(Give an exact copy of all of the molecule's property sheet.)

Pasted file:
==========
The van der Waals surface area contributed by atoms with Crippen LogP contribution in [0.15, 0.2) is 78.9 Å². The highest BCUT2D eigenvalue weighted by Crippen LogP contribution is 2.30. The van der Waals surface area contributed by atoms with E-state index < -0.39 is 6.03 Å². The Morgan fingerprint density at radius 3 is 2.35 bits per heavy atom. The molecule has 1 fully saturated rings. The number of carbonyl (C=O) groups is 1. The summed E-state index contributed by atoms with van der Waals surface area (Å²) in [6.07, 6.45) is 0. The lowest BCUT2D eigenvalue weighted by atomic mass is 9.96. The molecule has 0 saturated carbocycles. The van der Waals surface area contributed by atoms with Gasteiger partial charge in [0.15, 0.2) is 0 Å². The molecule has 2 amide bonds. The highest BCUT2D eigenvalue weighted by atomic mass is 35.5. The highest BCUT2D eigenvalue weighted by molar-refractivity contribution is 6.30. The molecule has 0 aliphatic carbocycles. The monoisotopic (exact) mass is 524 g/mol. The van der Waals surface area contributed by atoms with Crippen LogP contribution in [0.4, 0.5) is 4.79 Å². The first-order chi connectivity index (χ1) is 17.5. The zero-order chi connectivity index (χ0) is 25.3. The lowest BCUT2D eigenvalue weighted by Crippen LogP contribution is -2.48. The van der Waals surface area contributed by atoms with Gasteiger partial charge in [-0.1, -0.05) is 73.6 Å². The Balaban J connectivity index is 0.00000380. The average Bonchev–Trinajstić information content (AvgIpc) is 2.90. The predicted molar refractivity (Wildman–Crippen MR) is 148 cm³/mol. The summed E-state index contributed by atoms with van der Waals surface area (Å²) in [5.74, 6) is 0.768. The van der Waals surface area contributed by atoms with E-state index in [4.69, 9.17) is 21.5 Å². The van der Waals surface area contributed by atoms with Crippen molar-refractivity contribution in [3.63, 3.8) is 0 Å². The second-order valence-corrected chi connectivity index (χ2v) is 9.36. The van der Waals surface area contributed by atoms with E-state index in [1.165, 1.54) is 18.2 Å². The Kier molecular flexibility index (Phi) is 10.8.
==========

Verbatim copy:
The van der Waals surface area contributed by atoms with Crippen LogP contribution in [0.15, 0.2) is 78.9 Å². The highest BCUT2D eigenvalue weighted by Crippen LogP contribution is 2.30. The van der Waals surface area contributed by atoms with E-state index < -0.39 is 6.03 Å². The Morgan fingerprint density at radius 3 is 2.35 bits per heavy atom. The molecule has 1 fully saturated rings. The number of carbonyl (C=O) groups is 1. The summed E-state index contributed by atoms with van der Waals surface area (Å²) in [6.07, 6.45) is 0. The lowest BCUT2D eigenvalue weighted by atomic mass is 9.96. The molecule has 0 saturated carbocycles. The van der Waals surface area contributed by atoms with Gasteiger partial charge in [0.15, 0.2) is 0 Å². The molecule has 2 amide bonds. The highest BCUT2D eigenvalue weighted by atomic mass is 35.5. The highest BCUT2D eigenvalue weighted by molar-refractivity contribution is 6.30. The molecule has 0 aliphatic carbocycles. The monoisotopic (exact) mass is 524 g/mol. The van der Waals surface area contributed by atoms with Crippen LogP contribution in [0.4, 0.5) is 4.79 Å². The first-order chi connectivity index (χ1) is 17.5. The zero-order chi connectivity index (χ0) is 25.3. The lowest BCUT2D eigenvalue weighted by Crippen LogP contribution is -2.48. The van der Waals surface area contributed by atoms with Gasteiger partial charge in [-0.1, -0.05) is 73.6 Å². The Balaban J connectivity index is 0.00000380. The average Bonchev–Trinajstić information content (AvgIpc) is 2.90. The predicted molar refractivity (Wildman–Crippen MR) is 148 cm³/mol. The summed E-state index contributed by atoms with van der Waals surface area (Å²) in [5.74, 6) is 0.768. The van der Waals surface area contributed by atoms with E-state index in [4.69, 9.17) is 21.5 Å². The van der Waals surface area contributed by atoms with Crippen molar-refractivity contribution in [3.63, 3.8) is 0 Å². The second-order valence-corrected chi connectivity index (χ2v) is 9.36. The van der Waals surface area contributed by atoms with E-state index in [1.165, 1.54) is 18.2 Å². The Kier molecular flexibility index (Phi) is 10.8.